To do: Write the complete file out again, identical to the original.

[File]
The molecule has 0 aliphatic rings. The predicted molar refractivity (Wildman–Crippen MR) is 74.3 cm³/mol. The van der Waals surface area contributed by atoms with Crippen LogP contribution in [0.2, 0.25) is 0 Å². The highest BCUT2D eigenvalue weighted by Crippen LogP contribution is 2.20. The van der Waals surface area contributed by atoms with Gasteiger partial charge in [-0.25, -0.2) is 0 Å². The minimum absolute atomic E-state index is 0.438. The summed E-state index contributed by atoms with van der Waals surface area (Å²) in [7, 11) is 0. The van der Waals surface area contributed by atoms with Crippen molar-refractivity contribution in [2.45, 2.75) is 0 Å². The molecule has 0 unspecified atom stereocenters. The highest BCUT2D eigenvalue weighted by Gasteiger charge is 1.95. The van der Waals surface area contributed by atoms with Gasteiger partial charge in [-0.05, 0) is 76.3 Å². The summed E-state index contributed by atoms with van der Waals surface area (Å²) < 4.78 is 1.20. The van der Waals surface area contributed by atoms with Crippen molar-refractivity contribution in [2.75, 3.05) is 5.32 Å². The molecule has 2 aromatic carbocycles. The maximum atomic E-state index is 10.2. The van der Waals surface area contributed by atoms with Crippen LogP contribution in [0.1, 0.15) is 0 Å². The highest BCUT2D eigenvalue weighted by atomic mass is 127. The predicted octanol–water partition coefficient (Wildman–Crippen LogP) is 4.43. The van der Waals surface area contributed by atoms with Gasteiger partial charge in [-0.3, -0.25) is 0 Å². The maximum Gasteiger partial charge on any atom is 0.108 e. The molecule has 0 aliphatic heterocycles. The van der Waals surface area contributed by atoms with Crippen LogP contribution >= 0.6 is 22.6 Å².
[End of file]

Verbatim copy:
The molecule has 0 aliphatic rings. The predicted molar refractivity (Wildman–Crippen MR) is 74.3 cm³/mol. The van der Waals surface area contributed by atoms with Crippen LogP contribution in [0.2, 0.25) is 0 Å². The highest BCUT2D eigenvalue weighted by Crippen LogP contribution is 2.20. The van der Waals surface area contributed by atoms with Gasteiger partial charge in [-0.25, -0.2) is 0 Å². The minimum absolute atomic E-state index is 0.438. The summed E-state index contributed by atoms with van der Waals surface area (Å²) in [7, 11) is 0. The van der Waals surface area contributed by atoms with Crippen molar-refractivity contribution in [2.45, 2.75) is 0 Å². The molecule has 0 unspecified atom stereocenters. The highest BCUT2D eigenvalue weighted by Gasteiger charge is 1.95. The van der Waals surface area contributed by atoms with Gasteiger partial charge in [-0.05, 0) is 76.3 Å². The summed E-state index contributed by atoms with van der Waals surface area (Å²) < 4.78 is 1.20. The van der Waals surface area contributed by atoms with Crippen molar-refractivity contribution in [2.75, 3.05) is 5.32 Å². The molecule has 2 aromatic carbocycles. The maximum atomic E-state index is 10.2. The van der Waals surface area contributed by atoms with Crippen LogP contribution in [0.1, 0.15) is 0 Å². The highest BCUT2D eigenvalue weighted by atomic mass is 127. The predicted octanol–water partition coefficient (Wildman–Crippen LogP) is 4.43. The van der Waals surface area contributed by atoms with Gasteiger partial charge in [-0.3, -0.25) is 0 Å². The maximum Gasteiger partial charge on any atom is 0.108 e. The molecule has 0 aliphatic heterocycles. The van der Waals surface area contributed by atoms with Crippen LogP contribution >= 0.6 is 22.6 Å².